On March 15, 2014, the Civil Rights Division of the United States Department of Justice and the Centers for Disease Control and Prevention (“CDC”) published Prevalence and Public Health Implications of State Laws that Criminalize Potential HIV Exposure in the United States, AIDS and Behavior (“Article”). The Article examines HIV-specific state laws that criminalize engaging in certain behaviors before disclosing known HIV-positive status. Most of these laws do not account for actual scientifically-supported level of risk by type of activities engaged in or risk reduction measures undertaken. As a result, many of these state laws criminalize behaviors that the CDC regards as posing either no or negligible risk for HIV transmission even in the absence of risk reduction measures.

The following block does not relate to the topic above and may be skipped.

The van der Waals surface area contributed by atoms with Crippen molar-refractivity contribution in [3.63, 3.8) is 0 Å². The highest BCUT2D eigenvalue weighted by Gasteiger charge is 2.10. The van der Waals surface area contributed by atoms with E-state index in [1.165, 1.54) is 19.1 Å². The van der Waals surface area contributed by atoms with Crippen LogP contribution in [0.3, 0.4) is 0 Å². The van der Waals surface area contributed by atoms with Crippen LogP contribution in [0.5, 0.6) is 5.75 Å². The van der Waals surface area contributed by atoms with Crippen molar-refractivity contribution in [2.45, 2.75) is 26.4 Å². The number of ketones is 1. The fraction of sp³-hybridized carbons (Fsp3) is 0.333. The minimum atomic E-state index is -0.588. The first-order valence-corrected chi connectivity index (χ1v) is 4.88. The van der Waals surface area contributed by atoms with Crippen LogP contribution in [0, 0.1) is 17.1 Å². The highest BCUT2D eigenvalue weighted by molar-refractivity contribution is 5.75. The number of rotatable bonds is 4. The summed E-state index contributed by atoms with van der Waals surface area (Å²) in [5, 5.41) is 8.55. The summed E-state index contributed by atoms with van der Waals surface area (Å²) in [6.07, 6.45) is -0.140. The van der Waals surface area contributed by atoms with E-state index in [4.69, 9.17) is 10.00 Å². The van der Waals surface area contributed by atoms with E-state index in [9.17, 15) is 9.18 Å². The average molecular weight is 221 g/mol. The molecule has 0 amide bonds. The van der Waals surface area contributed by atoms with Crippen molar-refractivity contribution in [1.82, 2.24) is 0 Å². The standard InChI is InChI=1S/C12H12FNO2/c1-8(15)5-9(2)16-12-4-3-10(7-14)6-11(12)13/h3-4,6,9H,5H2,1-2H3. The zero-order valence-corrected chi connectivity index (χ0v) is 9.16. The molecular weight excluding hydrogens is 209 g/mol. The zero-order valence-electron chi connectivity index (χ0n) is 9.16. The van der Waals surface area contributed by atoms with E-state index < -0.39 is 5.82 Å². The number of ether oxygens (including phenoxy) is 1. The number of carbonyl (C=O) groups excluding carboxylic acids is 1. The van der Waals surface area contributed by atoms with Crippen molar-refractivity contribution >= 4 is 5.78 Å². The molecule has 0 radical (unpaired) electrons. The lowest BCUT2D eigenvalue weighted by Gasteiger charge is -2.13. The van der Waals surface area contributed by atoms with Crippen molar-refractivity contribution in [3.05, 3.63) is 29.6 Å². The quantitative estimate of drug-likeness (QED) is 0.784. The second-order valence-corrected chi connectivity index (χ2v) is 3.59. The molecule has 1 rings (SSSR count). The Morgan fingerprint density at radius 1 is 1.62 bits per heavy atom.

The Department of Justice is following that Article with this Best Practices Guide to Reform of HIV-Specific Criminal Laws to Align with Scientifically-Supported Factors (“Guide”) to provide technical assistance to states that wish to re-examine their HIV-specific criminal laws to ensure that existing policies “do not place unique or additional burdens on individuals living with HIV/AIDS” and that these policies “reflect contemporary understanding of HIV transmission routes and associated benefits of treatment.”

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